Billions given up to help make local companies, sectors profitable – Pres. Ali 

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The government has given up billions of dollars in potential taxes to help many companies and sectors of the economy become more profitable over the past two years, President Dr. Irfaan Ali said on Tuesday night. 

The Guyanese Head of State, who addressed the Guyana Manufacturing and Services Association’s (GMSA) annual awards ceremony, explained that his administration opted to remove many taxes in a bid to stimulate further investments that would lead to the growth of companies and various sectors. 

For example, he said the government relinquished some $21 billion by removing the taxes on fuel, and another $5 billion by removing freight charges. Both of these were done during the COVID-19 pandemic when prices started to skyrocket. 

The President also noted that the Guyana Revenue Authority (GRA) provided some $80 billion in fiscal incentives to the local private sector. By the end of 2022, a further $9 billion should be injected into the economy in tax refunds from GRA. 

It was even noted that there were interventions for specific sectors. Mining, for example, saw the government relinquish about $12 billion in taxes to help keep the sector profitable. 

“These are the figures. 

“This is not gyaffing anymore, this is getting down to reality, President Ali said. 

President Dr. Irfaan Ali addressing the GMSA’s Annual Awards ceremony (Photo: Office of the President/ November 29, 2022)

And the reality, he said, is that these measures were part of a carefully crafted plan to help stimulate economic growth in the non-oil sector, thereby allowing more companies in various sectors to become profitable. 

That was evident from the sizable investments made by many local companies over the past two years. Even government bodies, like the Guyana Forestry Commission, were able to up their investments to make their operations more profitable.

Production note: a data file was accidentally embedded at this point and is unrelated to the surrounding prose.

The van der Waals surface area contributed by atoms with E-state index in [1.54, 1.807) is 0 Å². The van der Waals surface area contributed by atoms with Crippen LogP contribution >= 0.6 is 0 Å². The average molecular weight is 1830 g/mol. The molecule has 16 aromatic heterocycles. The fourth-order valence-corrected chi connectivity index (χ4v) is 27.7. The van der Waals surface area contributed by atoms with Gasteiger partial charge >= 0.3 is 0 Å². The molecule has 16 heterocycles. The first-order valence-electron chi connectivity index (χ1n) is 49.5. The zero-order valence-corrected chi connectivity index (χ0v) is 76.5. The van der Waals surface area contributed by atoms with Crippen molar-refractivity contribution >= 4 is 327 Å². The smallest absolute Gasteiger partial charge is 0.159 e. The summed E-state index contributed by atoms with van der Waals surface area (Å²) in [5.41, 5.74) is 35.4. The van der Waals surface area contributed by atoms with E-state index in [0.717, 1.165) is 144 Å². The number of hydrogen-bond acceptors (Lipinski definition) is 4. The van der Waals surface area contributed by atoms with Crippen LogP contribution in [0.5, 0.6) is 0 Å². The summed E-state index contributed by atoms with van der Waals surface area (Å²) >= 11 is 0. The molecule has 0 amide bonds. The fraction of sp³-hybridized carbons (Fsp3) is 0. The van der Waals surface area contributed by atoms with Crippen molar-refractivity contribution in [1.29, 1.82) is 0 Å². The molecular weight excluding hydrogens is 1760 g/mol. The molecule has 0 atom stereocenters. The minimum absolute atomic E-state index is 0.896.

Foregoing these revenues, however, was possible because of Guyana’s new pursuits as a nascent oil and gas producer. 

“We can only do so because we have an expanded revenue base (with) oil and gas contributing to more revenue so that other sectors can be made more competitive,” the Head of State explained. 

Outgoing GMSA President Rafeek Khan acknowledged the government’s efforts in helping local companies but told those gathered at the awards ceremony of the challenges local companies continue to face. 

According to him, a majority of Guyana’s exports are raw materials. Manufacturing, he said, represents a meagre 2.2 per cent of the country’s Gross Domestic Product (GDP)- a figure that can change if manufacturers are able to boost production and exports. 

But boosting business has its own unique challenges. For Khan, local manufacturers just “need a break”. 

He lamented that there are no tariffs on raw materials exported to key trading partners like India and China but manufactured products carry about a substantial 15 to 20 per cent rate. 

“in order to grow manufacturing… we need a break from these two countries. Buy manufactured products from Guyana,” the GMSA President said. 

Khan also called for the government to establish an export arm, separate from the Guyana Office for Investment (GO-Invest) that would allow government and private sectors stakeholders to promote exports from Guyana. 

That body too, he said, could help with much-needed research and marketing efforts.

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